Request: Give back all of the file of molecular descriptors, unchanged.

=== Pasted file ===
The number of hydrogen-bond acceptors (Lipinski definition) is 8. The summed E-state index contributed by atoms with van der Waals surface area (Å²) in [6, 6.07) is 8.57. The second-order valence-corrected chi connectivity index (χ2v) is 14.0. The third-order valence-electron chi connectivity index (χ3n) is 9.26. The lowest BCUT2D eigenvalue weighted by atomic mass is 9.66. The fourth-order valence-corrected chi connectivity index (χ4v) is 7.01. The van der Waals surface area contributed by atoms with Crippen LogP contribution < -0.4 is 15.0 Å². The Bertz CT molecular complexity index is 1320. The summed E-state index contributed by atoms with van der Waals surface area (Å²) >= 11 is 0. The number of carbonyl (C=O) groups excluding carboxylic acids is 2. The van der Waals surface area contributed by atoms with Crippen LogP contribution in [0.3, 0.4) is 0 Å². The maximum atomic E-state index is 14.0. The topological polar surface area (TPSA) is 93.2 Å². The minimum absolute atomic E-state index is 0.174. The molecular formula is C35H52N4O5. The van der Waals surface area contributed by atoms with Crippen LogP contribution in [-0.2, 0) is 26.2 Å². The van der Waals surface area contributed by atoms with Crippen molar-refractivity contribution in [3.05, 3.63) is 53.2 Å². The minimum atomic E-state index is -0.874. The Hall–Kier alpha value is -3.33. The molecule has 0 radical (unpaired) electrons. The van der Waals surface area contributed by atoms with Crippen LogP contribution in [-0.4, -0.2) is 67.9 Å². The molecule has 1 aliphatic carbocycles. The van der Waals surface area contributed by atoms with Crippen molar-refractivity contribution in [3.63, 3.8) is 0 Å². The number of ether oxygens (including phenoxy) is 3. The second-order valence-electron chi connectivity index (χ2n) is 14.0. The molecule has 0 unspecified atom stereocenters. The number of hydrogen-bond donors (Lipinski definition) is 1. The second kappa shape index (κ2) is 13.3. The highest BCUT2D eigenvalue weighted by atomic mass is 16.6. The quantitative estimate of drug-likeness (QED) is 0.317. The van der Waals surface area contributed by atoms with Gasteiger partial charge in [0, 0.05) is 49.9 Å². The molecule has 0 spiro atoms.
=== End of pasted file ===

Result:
The number of hydrogen-bond acceptors (Lipinski definition) is 8. The summed E-state index contributed by atoms with van der Waals surface area (Å²) in [6, 6.07) is 8.57. The second-order valence-corrected chi connectivity index (χ2v) is 14.0. The third-order valence-electron chi connectivity index (χ3n) is 9.26. The lowest BCUT2D eigenvalue weighted by atomic mass is 9.66. The fourth-order valence-corrected chi connectivity index (χ4v) is 7.01. The van der Waals surface area contributed by atoms with Crippen LogP contribution < -0.4 is 15.0 Å². The Bertz CT molecular complexity index is 1320. The summed E-state index contributed by atoms with van der Waals surface area (Å²) >= 11 is 0. The number of carbonyl (C=O) groups excluding carboxylic acids is 2. The van der Waals surface area contributed by atoms with Crippen LogP contribution in [0.3, 0.4) is 0 Å². The maximum atomic E-state index is 14.0. The topological polar surface area (TPSA) is 93.2 Å². The minimum absolute atomic E-state index is 0.174. The molecular formula is C35H52N4O5. The van der Waals surface area contributed by atoms with Crippen LogP contribution in [-0.2, 0) is 26.2 Å². The van der Waals surface area contributed by atoms with Crippen molar-refractivity contribution in [3.05, 3.63) is 53.2 Å². The minimum atomic E-state index is -0.874. The Hall–Kier alpha value is -3.33. The molecule has 0 radical (unpaired) electrons. The van der Waals surface area contributed by atoms with Crippen LogP contribution in [-0.4, -0.2) is 67.9 Å². The molecule has 1 aliphatic carbocycles. The van der Waals surface area contributed by atoms with Crippen molar-refractivity contribution in [3.63, 3.8) is 0 Å². The number of ether oxygens (including phenoxy) is 3. The second-order valence-electron chi connectivity index (χ2n) is 14.0. The molecule has 0 unspecified atom stereocenters. The number of hydrogen-bond donors (Lipinski definition) is 1. The second kappa shape index (κ2) is 13.3. The highest BCUT2D eigenvalue weighted by atomic mass is 16.6. The quantitative estimate of drug-likeness (QED) is 0.317. The van der Waals surface area contributed by atoms with Gasteiger partial charge in [0, 0.05) is 49.9 Å². The molecule has 0 spiro atoms.